Duran Duran still works hard for the money

Press

Duran Duran still works hard for the money
December 15, 2007
BY THOMAS CONNER Staff Reporter

They didn’t exactly burst onto the stage like the days of old. The lights went down and five middle-aged guys strolled on stage, just like any bar band. Bassist John Taylor and singer Simon Le Bon even barked a quick “check, check” into their microphones.

Then they started playing the new album, “Red Carpet Massacre,” in order, starting with the brooding “The Valley,” then the title track, in which Le Bon sneers about the “death stalk paparazzi” with “their knives out.” You think it’s another star’s boring criticism of our celebrity culture, but Le Bon eventually adds, “But baby, we know that you love it.” And you know he did, too, once upon a time.

Duran Duran, however, were not stalked by paparazzi Friday night, before or after their headlining performance at the annual Miracle on State Street concert sponsored by WTMX-FM (101.9) at the Chicago Theatre. Those days are long gone. With them, you’d be forgiven for thinking that their musical relevance had also slipped away. But you might be surprised.

Their workmanlike concert Friday night showed off a band clearly glad to have a vast stable of hits to fall back on, but also one still at work, still creating, still trying — sometimes desperately, sometimes valiantly — to do something relevant.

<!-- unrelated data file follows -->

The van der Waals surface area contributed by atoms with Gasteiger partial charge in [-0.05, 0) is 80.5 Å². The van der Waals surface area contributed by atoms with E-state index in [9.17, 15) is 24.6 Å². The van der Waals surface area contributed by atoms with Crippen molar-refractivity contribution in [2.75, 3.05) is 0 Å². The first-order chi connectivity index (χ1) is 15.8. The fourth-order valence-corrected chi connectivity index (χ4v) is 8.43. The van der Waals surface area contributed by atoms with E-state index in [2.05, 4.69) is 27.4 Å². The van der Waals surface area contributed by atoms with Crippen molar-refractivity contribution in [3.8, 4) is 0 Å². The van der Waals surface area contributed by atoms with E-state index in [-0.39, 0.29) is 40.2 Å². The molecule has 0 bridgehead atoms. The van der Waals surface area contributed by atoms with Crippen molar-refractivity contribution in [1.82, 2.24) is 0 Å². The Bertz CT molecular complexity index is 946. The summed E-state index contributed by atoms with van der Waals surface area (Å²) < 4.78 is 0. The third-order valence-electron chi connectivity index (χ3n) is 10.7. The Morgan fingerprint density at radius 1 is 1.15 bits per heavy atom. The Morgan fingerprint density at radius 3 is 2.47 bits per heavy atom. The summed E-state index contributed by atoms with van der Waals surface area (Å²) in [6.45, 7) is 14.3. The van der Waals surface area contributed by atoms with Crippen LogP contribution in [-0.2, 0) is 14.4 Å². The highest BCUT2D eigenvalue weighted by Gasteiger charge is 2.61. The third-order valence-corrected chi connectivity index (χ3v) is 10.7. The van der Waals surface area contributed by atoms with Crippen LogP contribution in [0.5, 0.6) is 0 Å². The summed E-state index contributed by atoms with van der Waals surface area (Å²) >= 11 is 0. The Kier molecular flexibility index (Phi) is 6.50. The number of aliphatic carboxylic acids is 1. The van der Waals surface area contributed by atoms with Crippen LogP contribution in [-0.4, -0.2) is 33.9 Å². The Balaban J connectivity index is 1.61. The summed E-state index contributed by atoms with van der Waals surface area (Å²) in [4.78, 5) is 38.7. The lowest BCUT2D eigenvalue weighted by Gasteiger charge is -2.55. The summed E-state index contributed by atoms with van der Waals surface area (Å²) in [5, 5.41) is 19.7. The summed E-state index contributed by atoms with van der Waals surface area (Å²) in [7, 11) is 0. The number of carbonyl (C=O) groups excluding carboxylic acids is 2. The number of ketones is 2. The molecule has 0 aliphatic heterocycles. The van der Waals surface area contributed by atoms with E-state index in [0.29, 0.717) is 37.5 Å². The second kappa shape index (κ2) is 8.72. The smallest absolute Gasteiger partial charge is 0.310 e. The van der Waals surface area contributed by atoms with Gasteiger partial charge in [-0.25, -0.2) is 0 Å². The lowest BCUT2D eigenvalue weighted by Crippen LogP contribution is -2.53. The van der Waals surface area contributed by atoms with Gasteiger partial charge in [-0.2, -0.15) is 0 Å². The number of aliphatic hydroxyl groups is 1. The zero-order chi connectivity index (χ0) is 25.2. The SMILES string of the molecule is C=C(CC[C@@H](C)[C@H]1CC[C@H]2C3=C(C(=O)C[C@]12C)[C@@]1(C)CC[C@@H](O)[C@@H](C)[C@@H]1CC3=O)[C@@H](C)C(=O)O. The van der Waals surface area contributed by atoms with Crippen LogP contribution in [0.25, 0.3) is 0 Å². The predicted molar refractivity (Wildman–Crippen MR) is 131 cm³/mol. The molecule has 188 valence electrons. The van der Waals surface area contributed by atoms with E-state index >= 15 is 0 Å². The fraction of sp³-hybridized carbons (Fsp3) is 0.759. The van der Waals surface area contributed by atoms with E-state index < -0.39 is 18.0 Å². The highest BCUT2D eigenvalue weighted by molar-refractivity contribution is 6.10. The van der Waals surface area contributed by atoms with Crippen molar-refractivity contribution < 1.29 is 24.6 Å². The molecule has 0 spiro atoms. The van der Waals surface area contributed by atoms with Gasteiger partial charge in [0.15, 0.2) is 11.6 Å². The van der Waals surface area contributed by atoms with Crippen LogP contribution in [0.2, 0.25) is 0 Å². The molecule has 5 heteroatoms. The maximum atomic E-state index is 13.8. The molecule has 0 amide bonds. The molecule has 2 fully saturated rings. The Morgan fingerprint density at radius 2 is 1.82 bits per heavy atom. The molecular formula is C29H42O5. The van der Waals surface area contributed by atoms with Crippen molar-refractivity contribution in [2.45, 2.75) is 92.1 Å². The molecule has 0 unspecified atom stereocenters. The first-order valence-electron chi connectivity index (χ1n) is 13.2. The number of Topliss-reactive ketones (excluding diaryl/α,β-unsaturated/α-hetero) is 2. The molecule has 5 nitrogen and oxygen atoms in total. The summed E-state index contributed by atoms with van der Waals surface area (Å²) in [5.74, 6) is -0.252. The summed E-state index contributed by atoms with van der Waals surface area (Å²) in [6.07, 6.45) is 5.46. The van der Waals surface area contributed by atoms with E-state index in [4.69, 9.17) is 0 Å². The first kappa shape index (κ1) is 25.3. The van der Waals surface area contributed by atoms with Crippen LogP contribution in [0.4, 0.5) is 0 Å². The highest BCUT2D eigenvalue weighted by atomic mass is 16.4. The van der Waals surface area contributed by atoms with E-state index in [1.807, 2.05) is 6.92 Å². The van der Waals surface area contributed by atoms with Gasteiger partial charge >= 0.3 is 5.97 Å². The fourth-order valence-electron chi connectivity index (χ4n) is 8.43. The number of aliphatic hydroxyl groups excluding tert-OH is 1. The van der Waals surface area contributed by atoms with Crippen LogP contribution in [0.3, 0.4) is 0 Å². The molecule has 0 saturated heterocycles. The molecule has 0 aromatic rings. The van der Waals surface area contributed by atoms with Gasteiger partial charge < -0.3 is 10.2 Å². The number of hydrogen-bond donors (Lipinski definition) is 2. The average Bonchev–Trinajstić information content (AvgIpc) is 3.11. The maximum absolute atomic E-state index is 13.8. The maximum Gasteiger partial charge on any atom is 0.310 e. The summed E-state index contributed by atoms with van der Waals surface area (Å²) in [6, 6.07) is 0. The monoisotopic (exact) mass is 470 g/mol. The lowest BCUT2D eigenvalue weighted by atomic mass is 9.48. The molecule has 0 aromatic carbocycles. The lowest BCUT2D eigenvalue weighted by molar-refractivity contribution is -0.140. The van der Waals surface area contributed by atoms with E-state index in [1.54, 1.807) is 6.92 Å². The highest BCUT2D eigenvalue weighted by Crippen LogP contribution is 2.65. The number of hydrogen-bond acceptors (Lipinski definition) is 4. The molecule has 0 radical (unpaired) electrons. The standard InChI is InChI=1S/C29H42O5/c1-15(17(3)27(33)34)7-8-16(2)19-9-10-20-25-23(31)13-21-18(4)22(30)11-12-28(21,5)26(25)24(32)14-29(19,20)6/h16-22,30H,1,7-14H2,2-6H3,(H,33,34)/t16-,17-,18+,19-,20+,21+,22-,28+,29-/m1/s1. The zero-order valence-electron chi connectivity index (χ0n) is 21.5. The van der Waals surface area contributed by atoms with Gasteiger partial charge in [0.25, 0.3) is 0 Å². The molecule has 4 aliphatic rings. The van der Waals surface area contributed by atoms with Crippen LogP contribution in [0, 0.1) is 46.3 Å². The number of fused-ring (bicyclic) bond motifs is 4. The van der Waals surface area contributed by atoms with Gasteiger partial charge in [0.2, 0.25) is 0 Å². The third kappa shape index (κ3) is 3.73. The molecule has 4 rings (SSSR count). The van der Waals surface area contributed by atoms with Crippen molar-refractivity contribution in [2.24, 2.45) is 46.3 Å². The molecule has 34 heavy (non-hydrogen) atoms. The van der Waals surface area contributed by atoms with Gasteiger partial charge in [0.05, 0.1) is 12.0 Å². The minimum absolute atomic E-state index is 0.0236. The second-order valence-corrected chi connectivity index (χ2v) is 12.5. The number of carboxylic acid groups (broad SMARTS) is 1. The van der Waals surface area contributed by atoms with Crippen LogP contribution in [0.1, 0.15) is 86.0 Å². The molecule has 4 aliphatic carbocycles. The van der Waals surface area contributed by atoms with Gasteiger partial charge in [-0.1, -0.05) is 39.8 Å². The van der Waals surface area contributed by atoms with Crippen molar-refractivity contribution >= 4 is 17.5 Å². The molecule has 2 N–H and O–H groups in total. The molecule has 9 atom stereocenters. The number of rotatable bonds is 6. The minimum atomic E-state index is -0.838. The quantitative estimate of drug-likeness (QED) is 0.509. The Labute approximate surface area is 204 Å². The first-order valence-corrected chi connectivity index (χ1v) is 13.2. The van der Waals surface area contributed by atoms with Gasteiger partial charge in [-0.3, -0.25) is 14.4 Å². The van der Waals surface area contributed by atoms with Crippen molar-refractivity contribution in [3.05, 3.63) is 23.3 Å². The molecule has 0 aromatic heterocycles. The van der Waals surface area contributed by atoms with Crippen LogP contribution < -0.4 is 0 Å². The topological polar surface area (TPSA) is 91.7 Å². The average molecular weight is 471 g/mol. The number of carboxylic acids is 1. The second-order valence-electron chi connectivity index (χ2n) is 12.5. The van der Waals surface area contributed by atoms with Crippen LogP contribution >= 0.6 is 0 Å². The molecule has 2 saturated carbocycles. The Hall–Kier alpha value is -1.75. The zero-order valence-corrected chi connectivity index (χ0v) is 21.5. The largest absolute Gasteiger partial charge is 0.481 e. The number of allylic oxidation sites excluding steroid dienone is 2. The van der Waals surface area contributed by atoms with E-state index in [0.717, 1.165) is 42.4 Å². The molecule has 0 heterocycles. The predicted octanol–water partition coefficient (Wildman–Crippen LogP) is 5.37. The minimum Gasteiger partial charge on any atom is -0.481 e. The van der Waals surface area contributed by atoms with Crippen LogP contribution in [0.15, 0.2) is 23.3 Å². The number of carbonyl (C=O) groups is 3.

The first three songs from “Massacre,” though considerably bleaker in tone than we’re used to from “she dances on the sand” Duran Duran, still sounded like the same band. And thank heavens they’re a proper band again. We didn’t realize how much we missed John Taylor’s heavy-but-nimble bass playing — not to mention his mugging and how much he’s obviously having a blast on stage — until the band splintered apart years ago and reunited last year. If fans were not quite sure what to make of a snaky new song like “Nite Runner,” Taylor’s natural ebullience probably convinced more than a few.

We knew the time machine had started, though, when the sax player came out. Then we got “Notorious,” “Planet Earth” and eventually the full run of “Rio,” “The Reflex,” even “A View to a Kill.” Although in an interview before the concert Taylor talked about tweaking the arrangements of the old hits, they all sounded exactly as they always have. The one catalog single that seemed truly reborn was a recent one, “(Reach Up for The) Sunrise,” which chugged furiously driven by grinding riffs from Taylor and replacement guitarist Dominic Brown.

Le Bon danced with seemingly greater effort, but underneath his increasingly Rod Stewartesque visage is still that voice. He sounds fantastic, even if the high lines at the end of “Ordinary World” are now sung in a cautious falsetto. He dedicated that song to anyone missing someone this holiday season (awwww), and easily crooned his way through the new ballad, “Falling Down,” co-written with Justin Timberlake.

By the end of the hour-plus set, which unfortunately closed with the ever-ludicrous “Wild Boys” (which sounded as if it had been transposed down a key or three for Le Bon), these five blokes had worked hard for their money. There was no autopilot in this show, and that’s likely why the sold-out crowd never sat down.

Courtesy Chicago Sun-Times

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